As the holiday season approaches, consumers face rising inflation, inventory issues – PlayStation 5's are still sold out – and shifting promotional tactics.
Lance Erikson, Associate Professor of Practice and Program Chair of Retailing and Consumer Science in the University of Arizona’s Norton School of Human Ecology, and Dan McDonald, Director of the Take Charge America Institute for Consumer Financial Education, explain what consumers can expect going into the holiday season from a retailer’s perspective and offer tips on how to relieve the financial burden of the season.
Q: How have retailers’ holiday promotional strategies changed in recent years and what can consumers expect?
Erikson: For years, the biggest in-store holiday shopping day was the day after Thanksgiving— “Black Friday.” As Black Friday grew in importance and became part of American culture, retailers had to compete for traffic to their stores, and so stores began to open earlier, then before dawn, then on Thanksgiving Day itself. While this was happening, online shopping was emerging and becoming more accepted by consumers. The Monday after Thanksgiving became known as “Cyber Monday” because it accounted for the largest single-day volume of online retail. In the early days of online shopping, most Americans’ most reliable internet connection was through their job, hence the surge in online shopping when they went back to work on the Monday after the holiday weekend. Those two days accounted for a significant portion of a retailer’s holiday sales.
More recently these patterns have shifted. Major retailers in the US no longer wait until Black Friday to offer holiday deals. Target, Amazon, and Walmart have already started their holiday sales, some as far back as mid-October. Even the promotions that are specifically marketed as “Black Friday Deals” are typically available in-store as soon as Monday or Tuesday of Thanksgiving Week and are extended well past Friday. Cyber Monday has given way to “Cyber Week” with deals offered throughout Thanksgiving Week and into the next, and consumers who have constant access through personal computers and mobile devices.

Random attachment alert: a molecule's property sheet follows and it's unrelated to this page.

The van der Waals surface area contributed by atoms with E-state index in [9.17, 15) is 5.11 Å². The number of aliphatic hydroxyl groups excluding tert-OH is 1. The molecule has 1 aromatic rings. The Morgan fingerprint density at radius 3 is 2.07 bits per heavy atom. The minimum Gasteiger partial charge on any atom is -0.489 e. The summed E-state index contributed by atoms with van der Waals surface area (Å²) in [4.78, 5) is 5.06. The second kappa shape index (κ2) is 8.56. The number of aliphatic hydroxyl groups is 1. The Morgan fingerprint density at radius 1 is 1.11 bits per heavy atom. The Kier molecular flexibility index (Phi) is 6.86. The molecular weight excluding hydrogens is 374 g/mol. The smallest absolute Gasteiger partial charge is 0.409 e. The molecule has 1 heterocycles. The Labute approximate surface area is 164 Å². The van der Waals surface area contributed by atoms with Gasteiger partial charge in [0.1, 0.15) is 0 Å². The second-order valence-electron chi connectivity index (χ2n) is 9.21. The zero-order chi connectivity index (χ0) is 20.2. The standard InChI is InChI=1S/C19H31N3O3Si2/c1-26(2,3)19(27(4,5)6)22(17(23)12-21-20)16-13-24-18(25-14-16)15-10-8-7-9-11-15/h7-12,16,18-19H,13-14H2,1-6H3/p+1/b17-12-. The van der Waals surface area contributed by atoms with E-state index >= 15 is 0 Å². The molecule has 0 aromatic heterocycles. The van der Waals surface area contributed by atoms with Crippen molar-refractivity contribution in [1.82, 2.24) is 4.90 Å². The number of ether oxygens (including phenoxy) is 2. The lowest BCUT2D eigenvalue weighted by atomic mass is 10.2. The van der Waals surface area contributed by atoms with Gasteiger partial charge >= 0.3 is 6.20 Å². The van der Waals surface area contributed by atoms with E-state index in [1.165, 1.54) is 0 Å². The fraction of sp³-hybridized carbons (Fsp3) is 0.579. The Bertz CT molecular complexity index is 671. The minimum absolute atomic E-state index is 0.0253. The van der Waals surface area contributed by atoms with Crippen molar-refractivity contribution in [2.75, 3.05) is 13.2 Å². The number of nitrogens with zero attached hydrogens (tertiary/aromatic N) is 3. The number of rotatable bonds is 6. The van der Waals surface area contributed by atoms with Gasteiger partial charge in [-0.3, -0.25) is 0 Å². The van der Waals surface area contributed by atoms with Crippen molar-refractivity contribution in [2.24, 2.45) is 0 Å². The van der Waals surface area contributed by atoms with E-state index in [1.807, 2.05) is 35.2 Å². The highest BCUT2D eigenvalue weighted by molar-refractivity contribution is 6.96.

All this means that retailers aren’t as reliant on a single shopping day as they used to be—instead we see sales volume distributed more widely. And this allows retailers to compete differently.
Instead of trying to attract the most foot traffic on a Friday, they can pursue a strategy of aligning themselves with customer values. Many consumers, and especially younger consumers, look for corporations who share their values and act accordingly. A retailer can signal that it cares about the well-being of its employees by allowing them to spend Thanksgiving with family rather than toiling away for the store. So, the question really becomes: will consumers reward retailers for staying closed on Thanksgiving by shopping during the extended holiday season? Clearly a lot of major retailers have made the calculation that they will.
Q: Many large retailers will be closed this Thanksgiving, will that impact their revenue?